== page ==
By Rohail Spear || Layout Assistant

Photo courtesy of Pitchfork.

At first glance, Madison Beer doesn’t seem any different than your typical female pop artist: flirty, high vocals, attempts at vulnerability, impossibly gorgeous looks. At second glance… well, she still isn’t different.

The artists you could compare her to are countless: Ariana Grande, Lana Del Ray, Camila Cabello, Hailee Steinfeld, even Billie Eilish at times. Fortunately, her debut album Life Support has a ton of potential, and once she discovers a sound that works for her, a truly great album could well be on the way.

Her warm amber vocals traverse throughout the album, sometimes smoothly, sometimes choppily, sometimes grittily. However, with the excess reverb and background vocals hiding her undeniably pretty voice, you can hardly appreciate its full effect. I found myself craving a simple piano/guitar ballad just to hear her voice without overdubbing (recording an original line over with one or more layers of the same line on top) or other effects added to it so I could really hear the rawness and beauty in her voice. The closest I found to a ballad was “Effortlessly,” where several reverberated vocal tracks intertwine with each other and cover up the honest, touching lyrics that lose their touch as the vocoder and reverb draw your ear obnoxiously.

Life Support alternates between two types of sounds: melancholy and bold. You can even categorize each song on the album accordingly. While this isn’t necessarily a bad thing, it does put her album into a box. There are two types of songs: sad breakup songs comparing her relationships to “California sunsets / faded to die any minute” and aggressive “You’re toxic” songs, releasing pent-up anger. Indeed, in “Good in Goodbye,” she breaks up with her lover “’Cause you’re toxic, boy.” He was “killing [her] vibe / in ways words cannot describe.” Evidently, because the lyric “You’re killing my vibe” is lazy at best and shut-it-off-now cringey at worst.

Point-blank statements such as those and, my personal favorite, “I can turn you on, on, on” from “Baby” are at odds with the more clever, painfully vulnerable lyrics. She shows her maturity and wisdom in the spacey, guitar-plucking lullaby “Homesick” when she laments “My mom and dad said they once met under the moonlight / I didn’t buy their cover story, it didn’t feel right” and the realistic complexities of a relationship: “I wish you took me with you when you left that day / But everything looks perfect when you’re far away.” The clever one-liner “I was gin and you were toxic” from the head-bobbing “Stay Numb and Carry On” makes me smile every time and the chorus from my favorite song on the album, “Emotional Bruises,” falls into place so effortlessly it seems like it was meant to be: “‘Cause this is the fifth time I’ve taken you back / It’s the fourth time that we’ve relapsed / It’s the third second chance that I’ve given you / For the first time / Let this be the last.”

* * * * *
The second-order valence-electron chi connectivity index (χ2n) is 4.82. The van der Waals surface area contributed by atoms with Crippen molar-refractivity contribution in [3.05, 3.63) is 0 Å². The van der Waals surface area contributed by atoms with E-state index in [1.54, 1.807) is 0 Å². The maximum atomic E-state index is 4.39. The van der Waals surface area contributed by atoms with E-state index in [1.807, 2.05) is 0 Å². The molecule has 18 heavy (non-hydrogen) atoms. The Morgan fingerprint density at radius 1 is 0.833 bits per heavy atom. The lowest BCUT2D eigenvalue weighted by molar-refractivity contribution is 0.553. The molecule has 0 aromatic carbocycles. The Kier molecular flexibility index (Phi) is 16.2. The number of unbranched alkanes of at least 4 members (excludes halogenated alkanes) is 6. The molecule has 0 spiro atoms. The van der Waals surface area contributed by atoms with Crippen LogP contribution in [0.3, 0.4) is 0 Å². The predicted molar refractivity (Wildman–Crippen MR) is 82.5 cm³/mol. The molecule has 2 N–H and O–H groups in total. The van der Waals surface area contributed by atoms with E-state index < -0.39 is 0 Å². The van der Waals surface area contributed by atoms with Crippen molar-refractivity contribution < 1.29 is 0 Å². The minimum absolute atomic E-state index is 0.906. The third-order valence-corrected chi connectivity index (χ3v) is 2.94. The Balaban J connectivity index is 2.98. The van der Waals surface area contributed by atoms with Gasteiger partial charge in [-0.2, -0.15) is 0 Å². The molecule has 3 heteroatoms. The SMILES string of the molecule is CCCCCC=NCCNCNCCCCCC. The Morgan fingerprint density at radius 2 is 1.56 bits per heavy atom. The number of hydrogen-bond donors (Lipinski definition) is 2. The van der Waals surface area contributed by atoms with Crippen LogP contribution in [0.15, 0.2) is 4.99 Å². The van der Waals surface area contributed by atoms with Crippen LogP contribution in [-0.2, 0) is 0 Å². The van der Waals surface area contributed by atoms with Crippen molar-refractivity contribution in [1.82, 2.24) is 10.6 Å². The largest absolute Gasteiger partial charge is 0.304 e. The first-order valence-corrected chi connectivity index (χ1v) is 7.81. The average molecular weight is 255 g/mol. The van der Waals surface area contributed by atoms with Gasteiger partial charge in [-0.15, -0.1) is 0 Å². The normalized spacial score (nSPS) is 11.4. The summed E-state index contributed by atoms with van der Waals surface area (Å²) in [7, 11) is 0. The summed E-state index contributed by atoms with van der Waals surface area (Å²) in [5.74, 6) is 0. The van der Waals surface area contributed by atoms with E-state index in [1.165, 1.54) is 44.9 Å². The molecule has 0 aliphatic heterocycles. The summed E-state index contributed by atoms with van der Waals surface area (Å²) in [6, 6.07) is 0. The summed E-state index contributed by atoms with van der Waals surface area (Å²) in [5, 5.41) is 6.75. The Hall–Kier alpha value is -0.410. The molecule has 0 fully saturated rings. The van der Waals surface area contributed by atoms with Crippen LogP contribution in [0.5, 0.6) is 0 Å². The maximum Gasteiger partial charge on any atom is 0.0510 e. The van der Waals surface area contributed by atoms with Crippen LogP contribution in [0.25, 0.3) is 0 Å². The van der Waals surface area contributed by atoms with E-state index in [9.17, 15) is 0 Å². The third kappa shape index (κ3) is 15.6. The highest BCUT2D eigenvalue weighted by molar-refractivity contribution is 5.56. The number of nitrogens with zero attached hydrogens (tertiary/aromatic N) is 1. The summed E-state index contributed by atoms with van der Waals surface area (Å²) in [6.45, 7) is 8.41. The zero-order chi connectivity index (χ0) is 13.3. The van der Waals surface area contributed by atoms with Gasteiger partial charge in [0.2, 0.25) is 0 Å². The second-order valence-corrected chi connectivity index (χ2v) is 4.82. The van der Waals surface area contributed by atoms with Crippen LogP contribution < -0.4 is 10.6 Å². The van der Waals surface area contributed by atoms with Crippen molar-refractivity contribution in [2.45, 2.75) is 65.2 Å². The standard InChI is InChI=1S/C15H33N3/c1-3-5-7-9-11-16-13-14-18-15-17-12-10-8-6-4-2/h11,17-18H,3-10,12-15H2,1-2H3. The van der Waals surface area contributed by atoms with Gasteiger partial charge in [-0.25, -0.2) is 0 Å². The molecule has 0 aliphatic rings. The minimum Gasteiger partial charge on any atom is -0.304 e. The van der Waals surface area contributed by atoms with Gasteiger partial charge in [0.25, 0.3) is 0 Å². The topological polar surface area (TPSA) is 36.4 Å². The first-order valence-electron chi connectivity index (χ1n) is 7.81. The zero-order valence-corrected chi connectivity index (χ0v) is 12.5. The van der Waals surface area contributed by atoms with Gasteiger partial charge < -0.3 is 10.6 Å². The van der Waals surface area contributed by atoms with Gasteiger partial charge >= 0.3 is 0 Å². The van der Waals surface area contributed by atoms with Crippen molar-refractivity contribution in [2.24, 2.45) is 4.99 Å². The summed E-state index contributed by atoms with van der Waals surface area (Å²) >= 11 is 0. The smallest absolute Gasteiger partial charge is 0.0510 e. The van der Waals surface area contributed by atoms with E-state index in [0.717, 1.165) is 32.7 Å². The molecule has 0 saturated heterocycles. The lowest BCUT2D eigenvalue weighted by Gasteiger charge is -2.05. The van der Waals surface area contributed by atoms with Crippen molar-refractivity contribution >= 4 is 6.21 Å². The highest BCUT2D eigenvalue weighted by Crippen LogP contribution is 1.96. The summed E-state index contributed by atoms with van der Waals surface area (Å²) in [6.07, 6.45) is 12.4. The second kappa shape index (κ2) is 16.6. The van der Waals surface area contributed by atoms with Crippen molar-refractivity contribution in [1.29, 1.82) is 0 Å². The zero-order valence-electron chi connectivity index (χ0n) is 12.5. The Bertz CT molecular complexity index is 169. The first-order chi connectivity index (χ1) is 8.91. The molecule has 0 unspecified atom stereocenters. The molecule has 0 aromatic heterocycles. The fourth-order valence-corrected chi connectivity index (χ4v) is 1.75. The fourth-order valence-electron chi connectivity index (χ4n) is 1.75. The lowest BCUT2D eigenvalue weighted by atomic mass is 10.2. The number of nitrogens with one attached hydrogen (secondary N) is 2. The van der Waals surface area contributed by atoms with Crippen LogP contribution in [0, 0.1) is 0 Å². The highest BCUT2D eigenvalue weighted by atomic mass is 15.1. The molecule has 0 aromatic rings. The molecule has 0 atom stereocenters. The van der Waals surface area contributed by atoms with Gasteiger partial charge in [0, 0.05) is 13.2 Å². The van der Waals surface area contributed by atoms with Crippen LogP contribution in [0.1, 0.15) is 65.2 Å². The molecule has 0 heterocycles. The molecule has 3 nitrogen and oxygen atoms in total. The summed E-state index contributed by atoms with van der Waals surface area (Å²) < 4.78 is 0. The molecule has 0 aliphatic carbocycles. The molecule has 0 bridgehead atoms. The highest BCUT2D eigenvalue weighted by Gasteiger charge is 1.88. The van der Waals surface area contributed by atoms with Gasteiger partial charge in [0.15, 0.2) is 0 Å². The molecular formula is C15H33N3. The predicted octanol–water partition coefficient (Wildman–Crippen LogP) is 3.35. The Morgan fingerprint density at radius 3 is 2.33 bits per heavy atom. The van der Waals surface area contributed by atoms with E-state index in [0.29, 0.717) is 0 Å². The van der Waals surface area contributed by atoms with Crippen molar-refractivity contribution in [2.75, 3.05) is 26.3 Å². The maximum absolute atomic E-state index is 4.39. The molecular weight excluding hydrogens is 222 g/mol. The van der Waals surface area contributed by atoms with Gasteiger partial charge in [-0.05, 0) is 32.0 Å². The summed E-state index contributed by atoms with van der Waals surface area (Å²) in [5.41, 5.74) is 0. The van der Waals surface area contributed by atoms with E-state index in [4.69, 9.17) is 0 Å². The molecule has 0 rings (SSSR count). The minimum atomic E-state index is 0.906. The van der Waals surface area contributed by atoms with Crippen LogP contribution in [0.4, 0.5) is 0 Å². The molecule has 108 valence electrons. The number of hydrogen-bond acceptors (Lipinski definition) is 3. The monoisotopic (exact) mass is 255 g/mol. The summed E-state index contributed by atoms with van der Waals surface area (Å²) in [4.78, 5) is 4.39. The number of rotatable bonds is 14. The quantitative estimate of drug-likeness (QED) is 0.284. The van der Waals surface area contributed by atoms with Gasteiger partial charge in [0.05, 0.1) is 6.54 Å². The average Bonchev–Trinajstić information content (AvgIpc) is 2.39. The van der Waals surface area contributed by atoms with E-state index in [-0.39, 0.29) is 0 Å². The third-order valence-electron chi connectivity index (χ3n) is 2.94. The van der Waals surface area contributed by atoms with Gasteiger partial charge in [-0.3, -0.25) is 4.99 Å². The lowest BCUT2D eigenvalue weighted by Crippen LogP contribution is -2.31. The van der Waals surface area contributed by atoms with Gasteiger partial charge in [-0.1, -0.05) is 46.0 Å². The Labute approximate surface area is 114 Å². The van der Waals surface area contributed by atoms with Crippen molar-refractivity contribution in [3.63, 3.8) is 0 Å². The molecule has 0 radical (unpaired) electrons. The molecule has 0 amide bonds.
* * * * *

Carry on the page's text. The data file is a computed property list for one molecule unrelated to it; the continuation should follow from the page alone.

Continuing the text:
Unfortunately, “Emotional Bruises” is probably the only song I’ll go back and actively listen to. It’s not like the other songs aren’t catchy or have uninteresting premises, but I feel like I’ve heard them all before. One thing that Madison Beer does use to separate herself from other artists is unusual chord progressions — chord patterns that don’t sound quite right — that are peppered into almost every song. A lot of times these chords do pay off, and while I appreciate the risk she takes by using them, they are a little overdone. The chorus of “Homesick,” for example, just makes me feel uneasy, and although this was probably done for artistic effect, it simply isn’t pleasant to listen to.

Life Support isn’t a bad album, and there is a ton of untapped potential in Madison Beer’s voice and songwriting. Unfortunately, there isn’t much that separates her from other pop artists at the moment, and you may start to wonder why you’re listening to her instead of, say, Ariana Grande, who is very similar and has a clear, purposeful sound. Give her a few more years to find out exactly what she wants to sound like, however, and Beer could very well be the next big thing. 

First-year Rohail Spear is a Layout Assistant. His email is